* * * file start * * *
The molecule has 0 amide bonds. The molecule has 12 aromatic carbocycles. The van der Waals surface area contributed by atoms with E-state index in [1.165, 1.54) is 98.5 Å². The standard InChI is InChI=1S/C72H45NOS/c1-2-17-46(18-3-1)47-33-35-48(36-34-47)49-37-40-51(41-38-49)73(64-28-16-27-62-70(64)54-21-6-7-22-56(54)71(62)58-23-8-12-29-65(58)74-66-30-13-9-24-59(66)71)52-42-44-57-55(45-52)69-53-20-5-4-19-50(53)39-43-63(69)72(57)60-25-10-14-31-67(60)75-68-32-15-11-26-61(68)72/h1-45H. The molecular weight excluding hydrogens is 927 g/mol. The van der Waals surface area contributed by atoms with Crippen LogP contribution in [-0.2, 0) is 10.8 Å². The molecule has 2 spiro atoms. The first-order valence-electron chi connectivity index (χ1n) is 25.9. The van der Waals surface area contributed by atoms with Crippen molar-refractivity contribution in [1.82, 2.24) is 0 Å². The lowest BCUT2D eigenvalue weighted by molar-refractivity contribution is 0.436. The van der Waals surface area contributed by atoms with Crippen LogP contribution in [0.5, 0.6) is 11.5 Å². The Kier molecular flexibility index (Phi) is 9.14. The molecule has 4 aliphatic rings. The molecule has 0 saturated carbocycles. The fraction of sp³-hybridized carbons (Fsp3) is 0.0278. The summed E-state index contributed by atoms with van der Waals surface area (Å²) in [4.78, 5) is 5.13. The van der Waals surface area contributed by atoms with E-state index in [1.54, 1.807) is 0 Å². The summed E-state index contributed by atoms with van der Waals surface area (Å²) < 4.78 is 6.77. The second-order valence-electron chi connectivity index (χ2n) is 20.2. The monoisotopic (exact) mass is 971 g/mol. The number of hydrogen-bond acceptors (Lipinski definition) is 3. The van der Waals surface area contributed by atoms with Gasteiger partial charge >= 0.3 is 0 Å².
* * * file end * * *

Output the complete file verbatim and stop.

The molecule has 0 amide bonds. The molecule has 12 aromatic carbocycles. The van der Waals surface area contributed by atoms with E-state index in [1.165, 1.54) is 98.5 Å². The standard InChI is InChI=1S/C72H45NOS/c1-2-17-46(18-3-1)47-33-35-48(36-34-47)49-37-40-51(41-38-49)73(64-28-16-27-62-70(64)54-21-6-7-22-56(54)71(62)58-23-8-12-29-65(58)74-66-30-13-9-24-59(66)71)52-42-44-57-55(45-52)69-53-20-5-4-19-50(53)39-43-63(69)72(57)60-25-10-14-31-67(60)75-68-32-15-11-26-61(68)72/h1-45H. The molecular weight excluding hydrogens is 927 g/mol. The van der Waals surface area contributed by atoms with Crippen LogP contribution in [-0.2, 0) is 10.8 Å². The molecule has 2 spiro atoms. The first-order valence-electron chi connectivity index (χ1n) is 25.9. The van der Waals surface area contributed by atoms with Crippen molar-refractivity contribution in [1.82, 2.24) is 0 Å². The lowest BCUT2D eigenvalue weighted by molar-refractivity contribution is 0.436. The van der Waals surface area contributed by atoms with Crippen LogP contribution in [0.5, 0.6) is 11.5 Å². The Kier molecular flexibility index (Phi) is 9.14. The molecule has 4 aliphatic rings. The molecule has 0 saturated carbocycles. The fraction of sp³-hybridized carbons (Fsp3) is 0.0278. The summed E-state index contributed by atoms with van der Waals surface area (Å²) in [4.78, 5) is 5.13. The van der Waals surface area contributed by atoms with E-state index in [1.54, 1.807) is 0 Å². The summed E-state index contributed by atoms with van der Waals surface area (Å²) < 4.78 is 6.77. The second-order valence-electron chi connectivity index (χ2n) is 20.2. The monoisotopic (exact) mass is 971 g/mol. The number of hydrogen-bond acceptors (Lipinski definition) is 3. The van der Waals surface area contributed by atoms with Gasteiger partial charge >= 0.3 is 0 Å².